Long term strategic economic planning is a dire necessity for the Virgin Islands. This is especially so after September 2017 natural disasters exposed vulnerabilities in the Virgin Islands development model. Only a long term economic plan- well thought out- will deliver this territory from permanent underdevelopment. It is vital residents and citizens become aware the country is at a crossroads and that going forward, long term economic planning is no longer an option.
OK, had a long term economic plan been strictly adopted 30 years past, the greenhouses will have been built differently, if at all. The agricultural economy would be based on a decentralized model with farming encouraged in diverse parts of these islands. This would have lessened the impact of disaster on the agricultural economy from too much centralization, spreading out valuable farming assets to the various districts.
The dangers of flooding would have been part of the long term development narrative. Strict enforcement of planning laws would have prevented any structure impeding the natural flow of water from hills to ghuts and seas. Massive flooding would have been less of a challenge after heavy rains.
Preparation for the worst hurricanes, and the most devastating earthquakes, would have been factored into a development planning prototype. Then contingencies adopted in terms of codes, regulations and town design and planning.
A realistic assessment of the tourism economy would have placed a local airline, robust sea ports, and efficient ferry services, at the helm of any transportation model, getting visitors into the islands. The focus would have been on high end tourism. These are the visitors presently keeping Virgin Islands tourism in business.
Local residents would have been encouraged and vetted to offer guest house services from a national website where global visitors visit for accommodation services in the Virgin Islands. The Airbnb model of franchising out guest house accommodations, under management of the tourist board, would have allowed for a swifter return of visitors after Irma, instead of waiting for resorts to be rebuilt. Hundreds of rooms would remain available for visitors the length and breadth of the territory.
Then burying critical power and communications lines would have been a development priority, as well as placing critical governmental offices in bunker type buildings under the full ownership of the state.
The eternal sewage problem is clearly linked to poor planning and a lack of foresight as to how critical components in the national infrastructure are choreographed.
Presently crime is giving the territory a bad name albeit unsolved murders are localized and take place within a specific population subset. However crime has to be factored into a long term economic plan.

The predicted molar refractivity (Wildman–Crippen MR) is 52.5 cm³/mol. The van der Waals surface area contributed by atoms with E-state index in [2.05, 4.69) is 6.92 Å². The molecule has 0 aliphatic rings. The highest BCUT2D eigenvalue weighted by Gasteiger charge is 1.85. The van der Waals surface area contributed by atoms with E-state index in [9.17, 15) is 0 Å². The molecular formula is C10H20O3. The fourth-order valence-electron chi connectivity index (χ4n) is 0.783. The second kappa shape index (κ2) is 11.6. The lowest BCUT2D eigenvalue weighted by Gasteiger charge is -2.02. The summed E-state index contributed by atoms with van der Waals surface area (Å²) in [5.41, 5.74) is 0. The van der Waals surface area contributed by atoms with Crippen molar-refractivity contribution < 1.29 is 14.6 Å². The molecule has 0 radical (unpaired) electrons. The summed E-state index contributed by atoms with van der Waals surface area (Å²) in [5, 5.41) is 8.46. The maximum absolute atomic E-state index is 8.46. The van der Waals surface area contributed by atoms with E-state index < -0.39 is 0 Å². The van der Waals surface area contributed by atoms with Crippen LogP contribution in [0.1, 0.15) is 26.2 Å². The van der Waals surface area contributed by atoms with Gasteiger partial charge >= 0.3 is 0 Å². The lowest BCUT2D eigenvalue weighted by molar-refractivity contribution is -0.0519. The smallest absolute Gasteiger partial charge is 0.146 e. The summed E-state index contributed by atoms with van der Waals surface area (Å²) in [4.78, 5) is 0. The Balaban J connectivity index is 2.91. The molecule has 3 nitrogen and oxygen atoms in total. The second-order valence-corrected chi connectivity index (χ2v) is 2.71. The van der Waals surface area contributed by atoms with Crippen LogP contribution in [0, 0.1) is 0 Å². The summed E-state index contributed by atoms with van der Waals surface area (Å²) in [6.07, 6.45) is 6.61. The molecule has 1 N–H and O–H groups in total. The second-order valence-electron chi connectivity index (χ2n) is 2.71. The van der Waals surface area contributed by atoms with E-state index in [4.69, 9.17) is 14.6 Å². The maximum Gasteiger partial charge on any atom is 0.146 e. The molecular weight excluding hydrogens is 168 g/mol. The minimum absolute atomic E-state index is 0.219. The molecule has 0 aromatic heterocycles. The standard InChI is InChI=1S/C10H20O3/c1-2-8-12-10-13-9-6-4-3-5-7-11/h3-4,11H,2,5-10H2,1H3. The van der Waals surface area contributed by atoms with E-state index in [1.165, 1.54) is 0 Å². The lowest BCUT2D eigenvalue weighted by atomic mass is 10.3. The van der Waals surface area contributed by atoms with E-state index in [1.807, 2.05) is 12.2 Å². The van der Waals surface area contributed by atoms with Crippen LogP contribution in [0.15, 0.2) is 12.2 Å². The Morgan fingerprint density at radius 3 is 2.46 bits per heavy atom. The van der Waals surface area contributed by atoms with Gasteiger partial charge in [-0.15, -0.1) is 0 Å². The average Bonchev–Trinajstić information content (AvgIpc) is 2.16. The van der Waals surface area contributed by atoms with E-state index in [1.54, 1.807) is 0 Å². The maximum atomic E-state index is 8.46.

Rising crime must be viewed as a threat to tourism if that crime monster begins to spread its tentacles. Consequently, long term planning should also include a plan to fight rising gun crime through greater and much more comprehensive intelligence. This Old Boy has been singing the song of a national ID card as a crime prevention measure for years. This would have offered police thousands of pages of data and information for putting the crime jigsaw puzzle together.
Long term planning looks back to past history locally and internationally. What has worked? What has not worked? Long term planning builds a model or prototype of what the Virgin Islands should look like in 5, 10, 15, 20 years hence. Then, the long term economic planner uses present data and statistics to anticipate future trends. These trends are social and economic; national and international.
Accurate data and information, past and present, are the platform for projecting what will happen in 5 to 20 years. Planning is not guess work. However, have these Virgin Islands a culture of keeping accurate statistics and data; comprehensive archives; and critical documents, such as is the British way, with the UK possessing the world’s greatest record keeping culture?
The Lego Land analogy is appropriate. Two Lego sets are given to two kids to build a toy town. One kid has a great plan for his toy town. The other kid has none. At the end of the day the kid with the plan has put together a wonderful model with well built structures, streets, and parks. The second kid without any plan has put together a mish mash of a town, with a terrible environment, and unattractive structures.
The toy people fit very happily into the well planned toy town. They can be observed living safely, pleasurably, and joyfully, albeit they remain toys. The toy people of the second town appear, sad, hopeless, and miserable.
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